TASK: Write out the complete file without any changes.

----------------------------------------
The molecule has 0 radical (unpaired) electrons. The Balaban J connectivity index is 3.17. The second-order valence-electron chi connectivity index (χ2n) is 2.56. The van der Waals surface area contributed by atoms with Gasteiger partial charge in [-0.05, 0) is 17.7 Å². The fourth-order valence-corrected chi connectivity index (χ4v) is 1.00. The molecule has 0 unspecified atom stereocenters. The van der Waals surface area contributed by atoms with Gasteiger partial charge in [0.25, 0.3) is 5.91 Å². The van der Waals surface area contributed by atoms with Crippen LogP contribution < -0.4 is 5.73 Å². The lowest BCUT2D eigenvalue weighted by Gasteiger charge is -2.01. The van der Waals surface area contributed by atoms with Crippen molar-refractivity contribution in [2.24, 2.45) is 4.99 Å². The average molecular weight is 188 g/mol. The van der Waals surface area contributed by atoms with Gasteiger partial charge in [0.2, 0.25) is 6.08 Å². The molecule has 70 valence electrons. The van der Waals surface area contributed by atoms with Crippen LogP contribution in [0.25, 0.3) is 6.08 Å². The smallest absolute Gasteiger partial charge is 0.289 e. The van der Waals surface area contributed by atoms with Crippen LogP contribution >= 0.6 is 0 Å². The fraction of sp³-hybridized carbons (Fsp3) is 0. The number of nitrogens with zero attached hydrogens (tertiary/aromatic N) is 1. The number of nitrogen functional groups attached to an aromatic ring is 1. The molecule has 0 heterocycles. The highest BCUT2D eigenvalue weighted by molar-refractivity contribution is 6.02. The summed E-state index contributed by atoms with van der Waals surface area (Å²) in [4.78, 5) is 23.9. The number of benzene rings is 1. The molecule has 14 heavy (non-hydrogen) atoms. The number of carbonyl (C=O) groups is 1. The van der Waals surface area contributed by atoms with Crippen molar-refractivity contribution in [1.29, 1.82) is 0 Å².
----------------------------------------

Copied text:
The molecule has 0 radical (unpaired) electrons. The Balaban J connectivity index is 3.17. The second-order valence-electron chi connectivity index (χ2n) is 2.56. The van der Waals surface area contributed by atoms with Gasteiger partial charge in [-0.05, 0) is 17.7 Å². The fourth-order valence-corrected chi connectivity index (χ4v) is 1.00. The molecule has 0 unspecified atom stereocenters. The van der Waals surface area contributed by atoms with Gasteiger partial charge in [0.25, 0.3) is 5.91 Å². The van der Waals surface area contributed by atoms with Crippen LogP contribution < -0.4 is 5.73 Å². The lowest BCUT2D eigenvalue weighted by Gasteiger charge is -2.01. The van der Waals surface area contributed by atoms with Crippen molar-refractivity contribution in [2.24, 2.45) is 4.99 Å². The average molecular weight is 188 g/mol. The van der Waals surface area contributed by atoms with Gasteiger partial charge in [0.2, 0.25) is 6.08 Å². The molecule has 70 valence electrons. The van der Waals surface area contributed by atoms with Crippen LogP contribution in [0.25, 0.3) is 6.08 Å². The smallest absolute Gasteiger partial charge is 0.289 e. The van der Waals surface area contributed by atoms with Crippen LogP contribution >= 0.6 is 0 Å². The fraction of sp³-hybridized carbons (Fsp3) is 0. The number of nitrogens with zero attached hydrogens (tertiary/aromatic N) is 1. The number of nitrogen functional groups attached to an aromatic ring is 1. The molecule has 0 heterocycles. The highest BCUT2D eigenvalue weighted by molar-refractivity contribution is 6.02. The summed E-state index contributed by atoms with van der Waals surface area (Å²) in [4.78, 5) is 23.9. The number of benzene rings is 1. The molecule has 14 heavy (non-hydrogen) atoms. The number of carbonyl (C=O) groups is 1. The van der Waals surface area contributed by atoms with Crippen molar-refractivity contribution in [1.29, 1.82) is 0 Å².